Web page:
"Which?" Jehan held up one of his earliest sketches. "It's Joly and Bossuet, isn't it? It looks just like them." Feuilly held it at arm's length. He had never particularly liked that one. It was one of the first he had made of his new comrades-in-arms, standing side by side, Joly's hand casually resting on Bossuet's shoulder, Bossuet in the middle of a laugh that looked like it was choking him.
"It's not that good." Feuilly grumbled, with no false modesty. The more he looked at it, the more he hated it.
"I think it's wonderful!" Jehan interjected, and returned to flipping through the sketches. "I remember that day!" Jehan exclaimed again, just as Feuilly had begun work on The Dog. He held up a picture of Enjolras, who had his head in his hand, a piece of crumpled paper on the table, looking like the weight of the world was on his shoulders.
"He was so depressed that day—we all tried to cheer him up. I never did find out why."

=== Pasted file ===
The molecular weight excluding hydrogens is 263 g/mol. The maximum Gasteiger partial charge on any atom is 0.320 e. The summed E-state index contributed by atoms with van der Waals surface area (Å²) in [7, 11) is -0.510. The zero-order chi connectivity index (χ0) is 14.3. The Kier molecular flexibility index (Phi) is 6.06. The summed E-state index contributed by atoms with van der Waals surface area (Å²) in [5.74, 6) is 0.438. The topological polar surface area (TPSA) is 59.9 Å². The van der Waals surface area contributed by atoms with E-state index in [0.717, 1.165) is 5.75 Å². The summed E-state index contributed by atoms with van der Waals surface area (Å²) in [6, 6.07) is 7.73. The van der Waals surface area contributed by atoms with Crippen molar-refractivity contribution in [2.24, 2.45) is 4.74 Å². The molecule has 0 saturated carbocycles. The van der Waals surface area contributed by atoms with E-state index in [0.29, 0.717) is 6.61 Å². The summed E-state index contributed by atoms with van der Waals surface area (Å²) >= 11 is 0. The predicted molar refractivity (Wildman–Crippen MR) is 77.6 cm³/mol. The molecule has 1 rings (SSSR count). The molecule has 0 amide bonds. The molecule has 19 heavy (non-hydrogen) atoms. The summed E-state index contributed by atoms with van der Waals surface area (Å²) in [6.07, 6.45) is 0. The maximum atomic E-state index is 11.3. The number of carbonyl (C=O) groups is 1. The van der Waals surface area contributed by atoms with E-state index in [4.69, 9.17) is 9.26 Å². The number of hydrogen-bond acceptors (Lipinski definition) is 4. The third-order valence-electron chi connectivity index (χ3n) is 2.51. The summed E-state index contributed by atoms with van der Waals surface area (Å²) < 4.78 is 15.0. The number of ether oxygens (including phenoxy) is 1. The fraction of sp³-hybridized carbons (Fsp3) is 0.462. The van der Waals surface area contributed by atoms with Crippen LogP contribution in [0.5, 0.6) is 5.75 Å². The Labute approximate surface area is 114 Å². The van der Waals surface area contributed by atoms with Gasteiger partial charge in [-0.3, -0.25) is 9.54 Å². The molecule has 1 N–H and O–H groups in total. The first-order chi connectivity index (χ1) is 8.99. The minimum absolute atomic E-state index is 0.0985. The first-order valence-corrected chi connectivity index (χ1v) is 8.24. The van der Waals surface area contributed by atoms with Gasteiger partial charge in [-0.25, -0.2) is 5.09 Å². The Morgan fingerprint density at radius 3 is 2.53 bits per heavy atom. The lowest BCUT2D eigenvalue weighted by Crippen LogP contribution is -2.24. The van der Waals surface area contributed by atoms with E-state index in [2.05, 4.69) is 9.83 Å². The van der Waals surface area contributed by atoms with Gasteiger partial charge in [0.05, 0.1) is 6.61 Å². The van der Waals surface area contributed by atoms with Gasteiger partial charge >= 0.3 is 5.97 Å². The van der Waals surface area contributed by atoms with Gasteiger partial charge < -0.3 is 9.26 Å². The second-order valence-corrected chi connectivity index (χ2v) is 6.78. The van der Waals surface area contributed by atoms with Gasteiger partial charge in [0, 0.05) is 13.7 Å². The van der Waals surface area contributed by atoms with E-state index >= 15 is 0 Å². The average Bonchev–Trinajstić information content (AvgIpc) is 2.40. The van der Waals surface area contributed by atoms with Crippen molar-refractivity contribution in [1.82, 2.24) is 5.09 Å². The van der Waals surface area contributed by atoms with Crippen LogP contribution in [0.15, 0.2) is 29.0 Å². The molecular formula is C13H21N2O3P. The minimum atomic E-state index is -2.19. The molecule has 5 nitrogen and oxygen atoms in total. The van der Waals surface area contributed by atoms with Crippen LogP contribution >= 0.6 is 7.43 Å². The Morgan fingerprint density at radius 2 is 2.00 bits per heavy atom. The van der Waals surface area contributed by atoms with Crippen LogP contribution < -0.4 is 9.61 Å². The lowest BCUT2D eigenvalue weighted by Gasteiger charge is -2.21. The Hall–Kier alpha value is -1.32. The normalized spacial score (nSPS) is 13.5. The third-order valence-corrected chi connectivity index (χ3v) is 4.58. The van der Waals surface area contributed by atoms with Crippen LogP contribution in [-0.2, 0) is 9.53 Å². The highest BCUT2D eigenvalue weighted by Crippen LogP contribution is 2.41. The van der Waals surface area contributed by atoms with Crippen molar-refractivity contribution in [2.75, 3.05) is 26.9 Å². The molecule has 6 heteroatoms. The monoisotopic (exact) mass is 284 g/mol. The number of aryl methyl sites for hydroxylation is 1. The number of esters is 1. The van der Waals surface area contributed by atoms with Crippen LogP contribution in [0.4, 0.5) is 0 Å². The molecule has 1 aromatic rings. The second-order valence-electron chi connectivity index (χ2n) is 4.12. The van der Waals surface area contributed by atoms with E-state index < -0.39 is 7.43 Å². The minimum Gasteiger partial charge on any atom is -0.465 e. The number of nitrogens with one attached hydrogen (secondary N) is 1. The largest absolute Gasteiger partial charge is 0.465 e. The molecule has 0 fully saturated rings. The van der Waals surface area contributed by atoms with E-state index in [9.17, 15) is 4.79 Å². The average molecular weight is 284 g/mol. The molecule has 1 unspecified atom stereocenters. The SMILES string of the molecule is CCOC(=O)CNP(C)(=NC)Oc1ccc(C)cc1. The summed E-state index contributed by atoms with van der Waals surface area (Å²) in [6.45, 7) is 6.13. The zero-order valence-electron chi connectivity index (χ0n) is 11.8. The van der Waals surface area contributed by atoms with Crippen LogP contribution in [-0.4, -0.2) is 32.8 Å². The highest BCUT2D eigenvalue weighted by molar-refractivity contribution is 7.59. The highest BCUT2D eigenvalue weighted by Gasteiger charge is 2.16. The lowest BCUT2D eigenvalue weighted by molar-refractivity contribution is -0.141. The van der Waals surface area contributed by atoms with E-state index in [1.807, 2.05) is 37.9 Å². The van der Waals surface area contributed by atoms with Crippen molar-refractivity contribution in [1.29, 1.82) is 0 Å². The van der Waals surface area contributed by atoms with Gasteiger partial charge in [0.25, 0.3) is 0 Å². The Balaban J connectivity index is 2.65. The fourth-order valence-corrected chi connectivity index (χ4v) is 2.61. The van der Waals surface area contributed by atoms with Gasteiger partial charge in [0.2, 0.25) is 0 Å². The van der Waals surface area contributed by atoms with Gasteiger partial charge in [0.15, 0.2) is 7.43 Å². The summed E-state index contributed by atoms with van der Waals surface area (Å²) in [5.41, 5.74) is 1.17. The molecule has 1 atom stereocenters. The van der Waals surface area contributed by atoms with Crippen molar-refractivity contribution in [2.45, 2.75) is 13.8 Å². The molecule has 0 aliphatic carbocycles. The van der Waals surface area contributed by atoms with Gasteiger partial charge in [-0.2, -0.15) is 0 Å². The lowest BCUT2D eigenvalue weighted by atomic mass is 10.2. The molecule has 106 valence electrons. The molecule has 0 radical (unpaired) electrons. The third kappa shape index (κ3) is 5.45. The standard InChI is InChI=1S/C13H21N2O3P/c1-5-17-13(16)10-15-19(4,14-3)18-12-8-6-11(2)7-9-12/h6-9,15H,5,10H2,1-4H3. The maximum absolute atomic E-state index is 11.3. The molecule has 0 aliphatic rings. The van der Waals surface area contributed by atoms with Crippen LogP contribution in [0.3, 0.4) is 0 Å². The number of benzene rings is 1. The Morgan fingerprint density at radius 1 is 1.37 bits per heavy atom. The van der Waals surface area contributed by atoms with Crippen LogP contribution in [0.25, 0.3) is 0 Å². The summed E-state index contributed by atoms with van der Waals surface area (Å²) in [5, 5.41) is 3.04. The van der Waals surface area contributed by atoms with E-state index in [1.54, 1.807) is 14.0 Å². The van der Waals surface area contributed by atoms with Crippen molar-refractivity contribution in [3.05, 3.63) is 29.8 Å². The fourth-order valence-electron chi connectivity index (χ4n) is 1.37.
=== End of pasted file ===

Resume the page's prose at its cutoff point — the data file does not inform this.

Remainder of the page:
"I'm sure Combeferre knows." Feuilly said. "That was also the day Enjolras began dating all his letters with the French Revolutionary Calendar."
"And you dated the picture with it, too! Lovely touch. It's just wonderful." Jehan said, looking at the sketch with near religious rapture. Feuilly was suddenly enraptured by the color of his hair, by the way he caught the light.
"Stand over there." He ordered gruffly. Jehan looked up.
"Please." Feuilly amended. "Just there, by the tree."
"Are you going to draw me?" Jehan asked, his face lighting up.